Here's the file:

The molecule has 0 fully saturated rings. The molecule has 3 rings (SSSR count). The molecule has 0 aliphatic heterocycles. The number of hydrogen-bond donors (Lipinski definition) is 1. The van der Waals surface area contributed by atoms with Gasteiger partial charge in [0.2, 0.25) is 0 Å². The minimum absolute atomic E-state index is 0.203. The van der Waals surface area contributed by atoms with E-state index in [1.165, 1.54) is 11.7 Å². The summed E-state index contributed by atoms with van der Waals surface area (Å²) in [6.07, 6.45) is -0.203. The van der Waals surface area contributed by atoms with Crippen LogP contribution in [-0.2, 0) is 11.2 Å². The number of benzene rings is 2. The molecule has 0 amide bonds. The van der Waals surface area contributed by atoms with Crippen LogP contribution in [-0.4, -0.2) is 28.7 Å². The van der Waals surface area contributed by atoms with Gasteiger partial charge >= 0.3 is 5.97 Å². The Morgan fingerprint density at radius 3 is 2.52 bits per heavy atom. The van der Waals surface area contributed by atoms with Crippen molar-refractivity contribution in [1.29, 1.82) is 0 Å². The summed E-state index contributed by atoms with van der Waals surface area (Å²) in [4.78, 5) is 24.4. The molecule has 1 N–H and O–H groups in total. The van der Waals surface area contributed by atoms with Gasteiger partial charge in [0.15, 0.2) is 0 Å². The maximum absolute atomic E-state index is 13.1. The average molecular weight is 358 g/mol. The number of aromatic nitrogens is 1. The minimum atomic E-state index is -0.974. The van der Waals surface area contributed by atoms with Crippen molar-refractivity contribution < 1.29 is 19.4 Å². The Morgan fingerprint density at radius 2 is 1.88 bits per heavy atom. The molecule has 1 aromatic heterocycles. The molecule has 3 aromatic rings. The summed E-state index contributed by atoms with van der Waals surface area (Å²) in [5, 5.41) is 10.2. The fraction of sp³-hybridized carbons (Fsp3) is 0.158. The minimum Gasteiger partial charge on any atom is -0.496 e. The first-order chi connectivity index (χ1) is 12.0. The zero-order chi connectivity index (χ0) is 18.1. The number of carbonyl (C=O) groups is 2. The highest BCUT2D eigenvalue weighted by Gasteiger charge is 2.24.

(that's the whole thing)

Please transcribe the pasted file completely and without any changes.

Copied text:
The molecule has 0 fully saturated rings. The molecule has 3 rings (SSSR count). The molecule has 0 aliphatic heterocycles. The number of hydrogen-bond donors (Lipinski definition) is 1. The van der Waals surface area contributed by atoms with Gasteiger partial charge in [0.2, 0.25) is 0 Å². The minimum absolute atomic E-state index is 0.203. The van der Waals surface area contributed by atoms with E-state index in [1.165, 1.54) is 11.7 Å². The summed E-state index contributed by atoms with van der Waals surface area (Å²) in [6.07, 6.45) is -0.203. The van der Waals surface area contributed by atoms with Crippen LogP contribution in [-0.2, 0) is 11.2 Å². The number of benzene rings is 2. The molecule has 0 amide bonds. The van der Waals surface area contributed by atoms with Crippen LogP contribution in [-0.4, -0.2) is 28.7 Å². The van der Waals surface area contributed by atoms with Gasteiger partial charge >= 0.3 is 5.97 Å². The Morgan fingerprint density at radius 3 is 2.52 bits per heavy atom. The van der Waals surface area contributed by atoms with Crippen molar-refractivity contribution in [1.29, 1.82) is 0 Å². The summed E-state index contributed by atoms with van der Waals surface area (Å²) in [4.78, 5) is 24.4. The molecule has 1 N–H and O–H groups in total. The van der Waals surface area contributed by atoms with Gasteiger partial charge in [0.15, 0.2) is 0 Å². The maximum absolute atomic E-state index is 13.1. The average molecular weight is 358 g/mol. The number of aromatic nitrogens is 1. The minimum atomic E-state index is -0.974. The van der Waals surface area contributed by atoms with Crippen molar-refractivity contribution < 1.29 is 19.4 Å². The Morgan fingerprint density at radius 2 is 1.88 bits per heavy atom. The molecule has 1 aromatic heterocycles. The molecule has 3 aromatic rings. The summed E-state index contributed by atoms with van der Waals surface area (Å²) in [5, 5.41) is 10.2. The fraction of sp³-hybridized carbons (Fsp3) is 0.158. The minimum Gasteiger partial charge on any atom is -0.496 e. The first-order chi connectivity index (χ1) is 12.0. The zero-order chi connectivity index (χ0) is 18.1. The number of carbonyl (C=O) groups is 2. The highest BCUT2D eigenvalue weighted by Gasteiger charge is 2.24.